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Palm House Parterre

In 1848, when construction of the Palm House finished, William Andrews Nesfield created an intricate geometric pattern of beds, or parterre, to surround it.

Palm House Parterres on a summer day with Museum No 1 in the background

Summer planting in the Palm House parterre, August 2012

History and design

Nesfield's design for the east side (the Palm House Parterre) comprised a rectangular terrace cut with 27 symmetrically arranged beds, defined with large urns. Box borders and stone curbs edged the beds, which he planted with 'one kind of plant for the sake of colour'. 

To the west, (behind the Palm House). he traced out a similarly complex pattern of beds within a wide semi-circle. His three major vistas dissected the semi-circle, and the Syon and Pagoda Vistas remain today in the current Rose Garden.

Nesfield’s design for the Palm House Parterre was gradually eroded by successive directors. Grass plots replaced intricate labour-intensive beds, gravel paths succumbed to turf and topiaried shrubs disappeared. Then came the First World War, and the Palm House Parterre took on a new role, growing onions to feed the nation.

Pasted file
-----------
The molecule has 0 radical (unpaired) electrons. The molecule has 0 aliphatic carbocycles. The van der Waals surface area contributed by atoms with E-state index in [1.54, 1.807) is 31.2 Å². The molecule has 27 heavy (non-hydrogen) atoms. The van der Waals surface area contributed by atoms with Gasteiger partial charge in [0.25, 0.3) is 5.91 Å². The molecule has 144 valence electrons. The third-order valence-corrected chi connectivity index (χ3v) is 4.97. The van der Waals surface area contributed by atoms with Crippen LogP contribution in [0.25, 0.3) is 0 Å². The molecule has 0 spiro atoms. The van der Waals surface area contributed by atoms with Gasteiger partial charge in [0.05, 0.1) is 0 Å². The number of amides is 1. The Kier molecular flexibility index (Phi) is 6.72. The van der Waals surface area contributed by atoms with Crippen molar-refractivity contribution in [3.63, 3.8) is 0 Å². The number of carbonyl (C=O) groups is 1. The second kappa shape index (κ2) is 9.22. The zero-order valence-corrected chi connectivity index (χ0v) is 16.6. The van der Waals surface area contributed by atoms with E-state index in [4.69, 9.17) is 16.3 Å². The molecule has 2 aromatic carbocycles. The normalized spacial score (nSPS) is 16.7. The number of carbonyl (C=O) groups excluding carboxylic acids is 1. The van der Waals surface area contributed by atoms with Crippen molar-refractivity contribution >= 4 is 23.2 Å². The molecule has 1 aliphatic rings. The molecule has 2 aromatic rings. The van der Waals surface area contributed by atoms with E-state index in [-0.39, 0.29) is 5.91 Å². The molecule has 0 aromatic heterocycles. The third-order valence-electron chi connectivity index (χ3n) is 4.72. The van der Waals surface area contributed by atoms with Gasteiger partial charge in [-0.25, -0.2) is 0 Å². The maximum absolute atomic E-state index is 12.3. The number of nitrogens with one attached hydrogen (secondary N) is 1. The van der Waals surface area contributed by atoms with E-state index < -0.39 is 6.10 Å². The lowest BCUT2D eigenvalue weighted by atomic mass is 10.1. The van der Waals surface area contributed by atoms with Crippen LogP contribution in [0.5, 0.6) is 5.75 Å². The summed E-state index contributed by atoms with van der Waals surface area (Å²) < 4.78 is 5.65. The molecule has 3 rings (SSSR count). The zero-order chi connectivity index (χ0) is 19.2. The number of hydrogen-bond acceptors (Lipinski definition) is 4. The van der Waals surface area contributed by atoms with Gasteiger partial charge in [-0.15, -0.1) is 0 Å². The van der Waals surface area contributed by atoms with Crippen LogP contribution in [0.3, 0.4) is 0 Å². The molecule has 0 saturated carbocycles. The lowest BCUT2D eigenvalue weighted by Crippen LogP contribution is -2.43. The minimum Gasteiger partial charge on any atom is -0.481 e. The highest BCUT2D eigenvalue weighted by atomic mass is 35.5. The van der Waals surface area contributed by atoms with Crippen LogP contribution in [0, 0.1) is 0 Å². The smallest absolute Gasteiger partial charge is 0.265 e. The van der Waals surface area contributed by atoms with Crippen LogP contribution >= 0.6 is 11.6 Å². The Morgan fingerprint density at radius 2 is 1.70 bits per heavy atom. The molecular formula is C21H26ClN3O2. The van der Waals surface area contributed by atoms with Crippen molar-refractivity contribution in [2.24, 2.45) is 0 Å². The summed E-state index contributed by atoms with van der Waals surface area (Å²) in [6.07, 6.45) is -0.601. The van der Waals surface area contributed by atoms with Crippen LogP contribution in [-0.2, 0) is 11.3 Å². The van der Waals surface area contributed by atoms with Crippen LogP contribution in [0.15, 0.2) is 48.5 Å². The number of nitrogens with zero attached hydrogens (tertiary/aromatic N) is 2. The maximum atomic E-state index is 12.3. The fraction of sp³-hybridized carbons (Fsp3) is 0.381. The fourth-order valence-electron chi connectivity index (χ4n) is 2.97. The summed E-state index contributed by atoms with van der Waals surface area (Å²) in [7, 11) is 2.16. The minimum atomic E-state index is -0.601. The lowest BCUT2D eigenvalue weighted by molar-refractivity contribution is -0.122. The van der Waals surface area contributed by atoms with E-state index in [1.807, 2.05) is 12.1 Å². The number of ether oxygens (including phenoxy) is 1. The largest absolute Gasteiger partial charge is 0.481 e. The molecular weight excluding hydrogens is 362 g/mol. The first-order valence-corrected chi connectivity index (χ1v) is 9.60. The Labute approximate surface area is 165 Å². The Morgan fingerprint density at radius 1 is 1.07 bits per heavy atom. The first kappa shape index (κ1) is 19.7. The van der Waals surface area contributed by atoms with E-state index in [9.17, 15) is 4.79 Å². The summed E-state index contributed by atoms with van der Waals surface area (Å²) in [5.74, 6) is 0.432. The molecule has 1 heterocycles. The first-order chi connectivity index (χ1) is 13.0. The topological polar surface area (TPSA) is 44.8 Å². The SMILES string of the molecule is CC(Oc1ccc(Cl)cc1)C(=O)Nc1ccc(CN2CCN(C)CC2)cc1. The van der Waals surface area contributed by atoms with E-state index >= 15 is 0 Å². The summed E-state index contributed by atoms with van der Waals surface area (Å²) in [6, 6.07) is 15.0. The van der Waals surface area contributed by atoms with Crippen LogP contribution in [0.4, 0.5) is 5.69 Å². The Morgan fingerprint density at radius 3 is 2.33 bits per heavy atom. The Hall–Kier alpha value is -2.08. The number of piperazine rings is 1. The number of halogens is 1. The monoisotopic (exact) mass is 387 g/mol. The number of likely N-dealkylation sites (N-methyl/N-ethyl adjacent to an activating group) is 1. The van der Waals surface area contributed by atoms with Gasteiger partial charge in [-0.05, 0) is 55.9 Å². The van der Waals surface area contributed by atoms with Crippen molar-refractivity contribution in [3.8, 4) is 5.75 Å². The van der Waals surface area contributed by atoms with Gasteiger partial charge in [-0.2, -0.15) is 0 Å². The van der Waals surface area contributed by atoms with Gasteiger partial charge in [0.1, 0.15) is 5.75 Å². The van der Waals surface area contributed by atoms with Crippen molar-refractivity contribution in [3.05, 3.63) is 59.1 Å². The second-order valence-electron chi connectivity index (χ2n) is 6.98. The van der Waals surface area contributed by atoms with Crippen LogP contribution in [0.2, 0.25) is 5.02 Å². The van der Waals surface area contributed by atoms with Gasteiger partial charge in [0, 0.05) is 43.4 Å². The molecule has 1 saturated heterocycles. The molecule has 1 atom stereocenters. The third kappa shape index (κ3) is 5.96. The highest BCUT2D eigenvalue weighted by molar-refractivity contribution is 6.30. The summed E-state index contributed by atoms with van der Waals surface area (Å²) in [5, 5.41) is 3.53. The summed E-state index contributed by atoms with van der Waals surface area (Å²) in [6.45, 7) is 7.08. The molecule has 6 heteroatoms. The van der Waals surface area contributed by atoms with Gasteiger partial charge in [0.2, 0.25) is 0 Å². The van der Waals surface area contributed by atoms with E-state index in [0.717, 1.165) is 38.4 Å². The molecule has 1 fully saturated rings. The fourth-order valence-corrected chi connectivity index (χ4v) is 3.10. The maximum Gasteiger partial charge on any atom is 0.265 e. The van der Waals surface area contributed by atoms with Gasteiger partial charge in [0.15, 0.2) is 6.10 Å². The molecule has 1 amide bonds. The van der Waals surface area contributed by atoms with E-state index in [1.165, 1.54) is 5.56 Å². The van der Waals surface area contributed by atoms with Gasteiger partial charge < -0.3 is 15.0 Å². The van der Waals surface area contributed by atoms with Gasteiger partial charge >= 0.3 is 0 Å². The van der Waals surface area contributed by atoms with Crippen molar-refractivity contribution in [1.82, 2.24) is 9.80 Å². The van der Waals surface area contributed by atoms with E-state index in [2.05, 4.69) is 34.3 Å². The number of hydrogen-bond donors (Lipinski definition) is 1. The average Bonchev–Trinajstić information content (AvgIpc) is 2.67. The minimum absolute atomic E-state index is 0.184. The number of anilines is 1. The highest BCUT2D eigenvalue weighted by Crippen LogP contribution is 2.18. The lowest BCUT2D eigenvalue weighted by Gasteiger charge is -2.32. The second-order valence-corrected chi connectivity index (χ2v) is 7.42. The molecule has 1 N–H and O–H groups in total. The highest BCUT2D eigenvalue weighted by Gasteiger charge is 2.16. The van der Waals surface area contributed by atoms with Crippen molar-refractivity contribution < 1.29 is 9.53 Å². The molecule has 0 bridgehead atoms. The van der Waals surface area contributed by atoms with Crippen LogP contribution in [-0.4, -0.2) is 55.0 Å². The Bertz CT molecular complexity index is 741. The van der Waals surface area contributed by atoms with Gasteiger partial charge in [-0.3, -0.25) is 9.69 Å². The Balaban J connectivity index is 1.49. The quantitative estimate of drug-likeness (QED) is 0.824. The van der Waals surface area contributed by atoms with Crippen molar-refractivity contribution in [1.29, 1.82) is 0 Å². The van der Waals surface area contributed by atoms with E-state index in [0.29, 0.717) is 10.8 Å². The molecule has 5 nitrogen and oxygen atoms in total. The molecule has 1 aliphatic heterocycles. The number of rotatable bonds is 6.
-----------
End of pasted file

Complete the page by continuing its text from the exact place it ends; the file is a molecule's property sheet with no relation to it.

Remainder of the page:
Although flower beds were reinstated around the Palm House in the 1920s, the designs were less complex than Nesfield’s but were more labour intensive as the bedding was changed over twice a year, a practice which continues today.

The changing variety of plants exhibited in the Palm House Parterre over the years has tended to reflect botanical thinking of the time. In spring 2009, the bedding was laid out to celebrate the 200th anniversary of Charles Darwin’s birth and 150th anniversary of his book Origin of Species. The species selected were those encountered or studied by Darwin and linked to Kew.

Plants displayed later in the year reflected those used for food, clothing and health, such as woad (Isatis tinctoria) grown to provide purple dye. For the International Year of Biodiversity 2010 the Palm House parterre summer planting scheme was designed to reflect the diversity of plants found in Namaqualand, a biodiversity hotspot, and to reflect on the pressures endangering this diversity.

Things to look out for

Ten heraldic figures, sculpted in Portland stone, look out over the east Palm House Parterre. These are the ‘Queen’s Beasts’. They are replicas of sculptures that stood at the entrance of Westminster Abbey during her Majesty’s coronation in 1953.

Derived from the heraldry of the Queen’s ancestors, they reflect her royal lineage. They include the Falcon of the Plantagenets, the Black Bull of Clarence and the Unicorn of Scotland. They were created by the sculptor James Woodford, who also made the ones for the coronation, and presented anonymously to the Gardens in 1956.

The sculpture in the pond opposite the Palm House depicts Hercules wrestling the river god Achelous. It was made for King George IV in 1826 and formerly stood on the East Terrace of Windsor Castle. It came to Kew in 1963.